3 March 2013

plastic ocean

(from: Green and Healthy Living, undated)

Real and Potential Harm to our Ecosystem:

A study in 1975 showed that 8 million pounds of plastic were dumped into our oceans annually (~10% of which consisted of plastic shopping bags). Scientists note that the amount of plastic particles in the oceans has at least tripled since the 1960s. The Great Pacific or Eastern Garbage Patch is an area of marine debris in the central North Pacific Ocean that stretches across ~537,640 square miles or 1,392,400 km2 (about twice the size of Texas). This is literally a floating landfill where garbage concentratres in certain areas guided by circular ocean currents. This is only ONE such gyre -- there are 8 others that have become accumulation zones for plastic debris. Many link the following phenomenon to marine garbage ...

Loss of Fish and all Life that Depends on Fish : 90% of worldwide stocks of tuna, cod and other big fish have disappeared in the last 50 years. Both people and many animals depend on fish as a source of nutrition ...

Dr. Boris Worm of Dalhousie University in Nova Scotia. warns that unless major changes are implemented, we can expect to see the world’s oceans empty of commercial fish by 2048. The consequences for marine ecosystems could be devastating to the future of life across the world's oceans.

A drastic increase of red tide as well as other toxic algae and bacteria in our oceans. The major effect of red tides are the associated wildlife mortalities among marine and coastal species of fish, birds, marine mammals and other organisms.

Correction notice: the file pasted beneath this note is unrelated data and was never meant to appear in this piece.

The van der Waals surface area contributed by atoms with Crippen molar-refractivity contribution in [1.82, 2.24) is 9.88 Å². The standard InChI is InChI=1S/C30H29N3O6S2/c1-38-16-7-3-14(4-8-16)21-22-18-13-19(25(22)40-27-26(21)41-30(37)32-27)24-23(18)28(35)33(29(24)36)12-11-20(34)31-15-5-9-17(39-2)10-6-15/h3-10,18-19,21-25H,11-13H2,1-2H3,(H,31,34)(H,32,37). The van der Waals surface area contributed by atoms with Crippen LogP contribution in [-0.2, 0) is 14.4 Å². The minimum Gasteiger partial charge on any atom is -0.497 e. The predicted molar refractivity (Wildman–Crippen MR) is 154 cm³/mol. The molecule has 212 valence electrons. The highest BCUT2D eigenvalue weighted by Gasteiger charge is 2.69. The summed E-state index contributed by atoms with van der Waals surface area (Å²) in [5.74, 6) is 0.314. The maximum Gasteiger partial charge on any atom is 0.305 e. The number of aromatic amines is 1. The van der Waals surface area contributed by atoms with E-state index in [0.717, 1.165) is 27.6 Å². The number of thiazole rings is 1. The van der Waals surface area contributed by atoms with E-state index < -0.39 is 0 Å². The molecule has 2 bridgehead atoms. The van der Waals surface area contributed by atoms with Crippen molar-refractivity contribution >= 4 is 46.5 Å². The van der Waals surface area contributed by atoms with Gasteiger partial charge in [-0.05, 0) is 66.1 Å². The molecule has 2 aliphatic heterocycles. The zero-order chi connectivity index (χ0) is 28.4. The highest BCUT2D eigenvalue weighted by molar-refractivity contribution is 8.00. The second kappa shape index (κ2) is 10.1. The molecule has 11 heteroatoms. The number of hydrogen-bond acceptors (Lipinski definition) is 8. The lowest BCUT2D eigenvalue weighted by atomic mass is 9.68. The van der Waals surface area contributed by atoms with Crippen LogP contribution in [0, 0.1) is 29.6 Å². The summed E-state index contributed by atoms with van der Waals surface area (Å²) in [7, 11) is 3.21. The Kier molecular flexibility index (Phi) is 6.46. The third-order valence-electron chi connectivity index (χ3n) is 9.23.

Increasingly acid seawater that is threatening fish, coral and other marine life. Our oceans are turning into vinegar! 75 percent of all kelp forests have disappeared in the last 50 years

Chemicals found in many plastics act independently and together to adversely affect human, animal and environmental health.

Effects on our wildlife ...

Floating garbage is not only polluting our world's oceans and coastlines, but it is posing a serious threat to fish, seabirds, marine reptiles, and marine mammals. According to U.N. Secretary-General Kofi Annan, it is killing more than a million seabirds and 100,000 mammals and sea turtles each year.

Wildlife is injured or killed by entanglement or indigestion of plastics

In the ocean, plastic pieces are easily mistaken for zooplankton and fish eggs (primary food sources for oceanlife), and end up in the stomachs of fish, birds and other oceanlife.

In April 2007, Dutch scientists released a report on litter in the North Sea and found that fulmars, a type of seagull, had an average of 30 pieces of plastic in their stomachs.

Plastic bags, bottle tops and polystyrene foam coffee cups are often found in the stomachs of dead sea lions, dolphins, sea turtles, seabirds, and others.

In samples taken from the gyre in 2001, the mass of plastic exceeded that of zooplankton (a primary food source) by a factor of seven. Scientists anticipate a 60:1 ratio by the year 2010.

Many people have seen photographs of seals trapped in nets or strangled by plastic six-pack rings, or sea turtles feeding on plastic shopping bags.

Besides ingestion and entanglement of wildlife, the floating debris can absorb persistent organic pollutants from seawater.

Hideshige Takada, an environmental geochemist at Tokyo University, and his colleagues have discovered that plastic polymers are sponges and couriers of waste chemicals called "persistent organic pollutants" or POPs, which include known carcinogens such as DDT, PCBs and other pollutants and toxins.

These toxins latch on to plastic polymers that are commonly used in consumer products and that are “photodegrading” in our environment (they break up into progressively smaller pieces - referred to as "nurdles").

When ingested, some of these are mistaken by the endocrine system as estradiol, causing hormone disruption.

As sealife mistakes the plastic pieces for food and ingest them, the chemicals and toxins in the plastic pass into the food web that may lead to our dinner table.

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